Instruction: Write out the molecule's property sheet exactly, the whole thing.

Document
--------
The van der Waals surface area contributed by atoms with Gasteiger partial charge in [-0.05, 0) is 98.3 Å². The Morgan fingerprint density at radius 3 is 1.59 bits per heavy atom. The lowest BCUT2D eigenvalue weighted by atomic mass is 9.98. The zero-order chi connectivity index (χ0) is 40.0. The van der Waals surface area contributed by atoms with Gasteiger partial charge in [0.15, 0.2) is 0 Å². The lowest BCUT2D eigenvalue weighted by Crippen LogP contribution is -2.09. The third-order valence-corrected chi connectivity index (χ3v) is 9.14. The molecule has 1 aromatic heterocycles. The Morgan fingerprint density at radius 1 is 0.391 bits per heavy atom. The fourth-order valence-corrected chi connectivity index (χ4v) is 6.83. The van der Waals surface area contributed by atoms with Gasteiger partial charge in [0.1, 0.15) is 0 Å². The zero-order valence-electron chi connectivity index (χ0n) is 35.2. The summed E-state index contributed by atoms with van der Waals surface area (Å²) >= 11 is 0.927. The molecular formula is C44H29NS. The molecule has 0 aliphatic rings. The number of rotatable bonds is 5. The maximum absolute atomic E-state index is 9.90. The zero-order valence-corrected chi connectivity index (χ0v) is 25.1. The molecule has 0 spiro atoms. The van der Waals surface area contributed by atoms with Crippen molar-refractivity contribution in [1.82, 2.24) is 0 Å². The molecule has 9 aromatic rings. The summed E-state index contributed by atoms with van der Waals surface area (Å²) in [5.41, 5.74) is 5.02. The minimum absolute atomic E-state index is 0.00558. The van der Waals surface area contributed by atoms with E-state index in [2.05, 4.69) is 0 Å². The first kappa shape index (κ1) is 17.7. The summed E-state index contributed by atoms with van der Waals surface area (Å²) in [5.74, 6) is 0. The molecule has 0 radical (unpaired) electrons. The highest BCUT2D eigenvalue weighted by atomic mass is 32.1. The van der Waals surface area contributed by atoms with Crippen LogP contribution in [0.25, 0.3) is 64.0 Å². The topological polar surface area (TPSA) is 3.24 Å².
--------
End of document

The van der Waals surface area contributed by atoms with Gasteiger partial charge in [-0.05, 0) is 98.3 Å². The Morgan fingerprint density at radius 3 is 1.59 bits per heavy atom. The lowest BCUT2D eigenvalue weighted by atomic mass is 9.98. The zero-order chi connectivity index (χ0) is 40.0. The van der Waals surface area contributed by atoms with Gasteiger partial charge in [0.15, 0.2) is 0 Å². The lowest BCUT2D eigenvalue weighted by Crippen LogP contribution is -2.09. The third-order valence-corrected chi connectivity index (χ3v) is 9.14. The molecule has 1 aromatic heterocycles. The Morgan fingerprint density at radius 1 is 0.391 bits per heavy atom. The fourth-order valence-corrected chi connectivity index (χ4v) is 6.83. The van der Waals surface area contributed by atoms with Gasteiger partial charge in [0.1, 0.15) is 0 Å². The zero-order valence-electron chi connectivity index (χ0n) is 35.2. The summed E-state index contributed by atoms with van der Waals surface area (Å²) >= 11 is 0.927. The molecular formula is C44H29NS. The molecule has 0 aliphatic rings. The number of rotatable bonds is 5. The maximum absolute atomic E-state index is 9.90. The zero-order valence-corrected chi connectivity index (χ0v) is 25.1. The molecule has 0 spiro atoms. The van der Waals surface area contributed by atoms with Crippen molar-refractivity contribution in [1.82, 2.24) is 0 Å². The molecule has 9 aromatic rings. The summed E-state index contributed by atoms with van der Waals surface area (Å²) in [5.41, 5.74) is 5.02. The minimum absolute atomic E-state index is 0.00558. The van der Waals surface area contributed by atoms with E-state index in [2.05, 4.69) is 0 Å². The first kappa shape index (κ1) is 17.7. The summed E-state index contributed by atoms with van der Waals surface area (Å²) in [5.74, 6) is 0. The molecule has 0 radical (unpaired) electrons. The highest BCUT2D eigenvalue weighted by atomic mass is 32.1. The van der Waals surface area contributed by atoms with Crippen LogP contribution in [0.25, 0.3) is 64.0 Å². The topological polar surface area (TPSA) is 3.24 Å².